What I’ve learned was Jack’s compelling social/political/cultural awareness, along with his love for history of art, has always been consistently materialized, revealed through his alchemical rapport with the materials, from which the forms emerged with the enigmatic containment of both the personal and the universal, sometimes very prominently visible, other times so subtle that it would just disintegrate into the surrounding space.

Take the series of paintings that Jack had made in the ’60s, some of which were shown at PS1. What we see is Jack’s immediate emotional response to the turmoil of the time. By deploying his own painterly synthesis of the figurative expressionist idiom and a nuanced sense of improvisation, Jack’s robust brushworks were thunderous and lightning quick in execution. They invoke images that couldn’t be censored, edited from his anger, his direct frustration with the war in Vietnam, the Civil Rights and Women’s Rights Movements, and above all, the assassinations of Dr. Martin Luther King, Jr., John F. Kennedy, Robert F. Kennedy, and Malcolm X. I remember Jack and I discussed two paintings in particular in the show: New York Battle Ground, painted in 1967, and the legendary and monumental 9.11.01, painted in 2006. That’s 39 years in between, and they were installed facing each other. The former was painted with such furious expressionist ethos, a flux of images that called forth half B-52 bombers, half atrocious, abominable, aggressive, insect-like creatures, anthropomorphic terror of deconstructed forms. They came alive from the application of soaking wet oil paint, flying towards the center. The latter was the opposite: the whole painting was carefully constructed in a mosaic-like formation, made from plaster molds and cast acrylic paint, among other Whittenesque secret voodoo materials. Yet what we both discovered was the two paintings shared striking similarities in the terms of how the images and the compositions were deployed, particularly with the identifiable use of the monumental black triangular, pyramidal, monolithic structures at the center, which undoubtedly referred to the pyramid on the back of the U.S one dollar bill, while the flying images perhaps obliquely evoked Manifest Destiny’s Goddess Columbia floating in mid air, the symbol of America—in any case, the two pictures were covered with smoke and fire. Whatever it is, one thing we can say for sure, Jack’s 9.11.01 painting has to do surely with “blood, money, and oil.”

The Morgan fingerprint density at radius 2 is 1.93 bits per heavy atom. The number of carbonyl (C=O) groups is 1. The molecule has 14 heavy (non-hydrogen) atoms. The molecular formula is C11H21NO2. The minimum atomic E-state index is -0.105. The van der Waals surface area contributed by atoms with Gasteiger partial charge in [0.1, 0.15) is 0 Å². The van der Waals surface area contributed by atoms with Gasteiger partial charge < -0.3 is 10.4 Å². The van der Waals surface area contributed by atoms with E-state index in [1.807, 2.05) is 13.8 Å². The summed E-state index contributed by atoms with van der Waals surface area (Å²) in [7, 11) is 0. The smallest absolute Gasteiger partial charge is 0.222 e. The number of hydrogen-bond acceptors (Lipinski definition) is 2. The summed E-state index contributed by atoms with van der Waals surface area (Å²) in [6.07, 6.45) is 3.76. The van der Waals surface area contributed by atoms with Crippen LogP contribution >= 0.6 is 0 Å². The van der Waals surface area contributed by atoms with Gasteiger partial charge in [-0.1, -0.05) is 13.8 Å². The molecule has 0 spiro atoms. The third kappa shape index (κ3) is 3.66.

What else can I say about Jack in addition to being a generous, courageous, and wise person? His inspiring belief in the power of art sustained his stamina throughout the hardship and struggles as an African American person and artist. I, too, am grateful to Jack for paving the way for me to fight against the narrow confines of our popular culture’s perpetual tendency to label those it considers as outsiders of the establishment. Jack has taught all of us: your potential is greater than your given circumstances.


Phong Bui


Phong Bui

PHONG BUI is the Publisher and Artistic Director of the Brooklyn Rail.